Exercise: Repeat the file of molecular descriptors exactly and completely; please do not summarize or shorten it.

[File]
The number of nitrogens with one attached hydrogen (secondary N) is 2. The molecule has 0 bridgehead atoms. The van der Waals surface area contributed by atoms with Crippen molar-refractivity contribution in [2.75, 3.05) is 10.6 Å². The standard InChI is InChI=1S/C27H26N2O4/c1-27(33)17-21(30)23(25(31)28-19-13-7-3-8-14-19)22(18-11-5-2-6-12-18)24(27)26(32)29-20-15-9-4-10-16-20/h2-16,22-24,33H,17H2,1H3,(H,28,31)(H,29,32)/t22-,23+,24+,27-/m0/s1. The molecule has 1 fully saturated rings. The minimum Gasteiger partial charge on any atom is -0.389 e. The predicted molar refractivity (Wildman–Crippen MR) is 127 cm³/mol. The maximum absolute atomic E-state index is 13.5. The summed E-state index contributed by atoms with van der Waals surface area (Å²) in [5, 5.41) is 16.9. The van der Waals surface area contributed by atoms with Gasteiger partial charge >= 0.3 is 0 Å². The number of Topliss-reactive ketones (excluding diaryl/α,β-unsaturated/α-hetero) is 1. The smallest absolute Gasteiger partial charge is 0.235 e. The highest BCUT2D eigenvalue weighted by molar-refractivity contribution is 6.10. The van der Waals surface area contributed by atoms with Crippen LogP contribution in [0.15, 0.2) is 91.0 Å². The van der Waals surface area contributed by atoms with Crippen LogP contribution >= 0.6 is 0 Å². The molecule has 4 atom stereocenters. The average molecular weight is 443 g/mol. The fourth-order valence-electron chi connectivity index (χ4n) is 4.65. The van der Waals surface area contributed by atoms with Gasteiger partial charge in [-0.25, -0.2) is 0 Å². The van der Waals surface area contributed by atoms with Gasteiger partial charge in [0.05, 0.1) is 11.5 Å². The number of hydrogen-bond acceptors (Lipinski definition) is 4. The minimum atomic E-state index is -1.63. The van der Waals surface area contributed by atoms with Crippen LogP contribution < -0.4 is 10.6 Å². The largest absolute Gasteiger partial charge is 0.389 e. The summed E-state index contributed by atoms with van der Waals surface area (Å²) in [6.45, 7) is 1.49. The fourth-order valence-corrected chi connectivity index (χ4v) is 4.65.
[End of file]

The number of nitrogens with one attached hydrogen (secondary N) is 2. The molecule has 0 bridgehead atoms. The van der Waals surface area contributed by atoms with Crippen molar-refractivity contribution in [2.75, 3.05) is 10.6 Å². The standard InChI is InChI=1S/C27H26N2O4/c1-27(33)17-21(30)23(25(31)28-19-13-7-3-8-14-19)22(18-11-5-2-6-12-18)24(27)26(32)29-20-15-9-4-10-16-20/h2-16,22-24,33H,17H2,1H3,(H,28,31)(H,29,32)/t22-,23+,24+,27-/m0/s1. The molecule has 1 fully saturated rings. The minimum Gasteiger partial charge on any atom is -0.389 e. The predicted molar refractivity (Wildman–Crippen MR) is 127 cm³/mol. The maximum absolute atomic E-state index is 13.5. The summed E-state index contributed by atoms with van der Waals surface area (Å²) in [5, 5.41) is 16.9. The van der Waals surface area contributed by atoms with Gasteiger partial charge >= 0.3 is 0 Å². The number of Topliss-reactive ketones (excluding diaryl/α,β-unsaturated/α-hetero) is 1. The smallest absolute Gasteiger partial charge is 0.235 e. The highest BCUT2D eigenvalue weighted by molar-refractivity contribution is 6.10. The van der Waals surface area contributed by atoms with Crippen LogP contribution in [0.15, 0.2) is 91.0 Å². The van der Waals surface area contributed by atoms with Crippen LogP contribution >= 0.6 is 0 Å². The molecule has 4 atom stereocenters. The average molecular weight is 443 g/mol. The fourth-order valence-electron chi connectivity index (χ4n) is 4.65. The van der Waals surface area contributed by atoms with Gasteiger partial charge in [-0.25, -0.2) is 0 Å². The van der Waals surface area contributed by atoms with Gasteiger partial charge in [0.05, 0.1) is 11.5 Å². The number of hydrogen-bond acceptors (Lipinski definition) is 4. The minimum atomic E-state index is -1.63. The van der Waals surface area contributed by atoms with Crippen LogP contribution < -0.4 is 10.6 Å². The largest absolute Gasteiger partial charge is 0.389 e. The summed E-state index contributed by atoms with van der Waals surface area (Å²) in [6.45, 7) is 1.49. The fourth-order valence-corrected chi connectivity index (χ4v) is 4.65.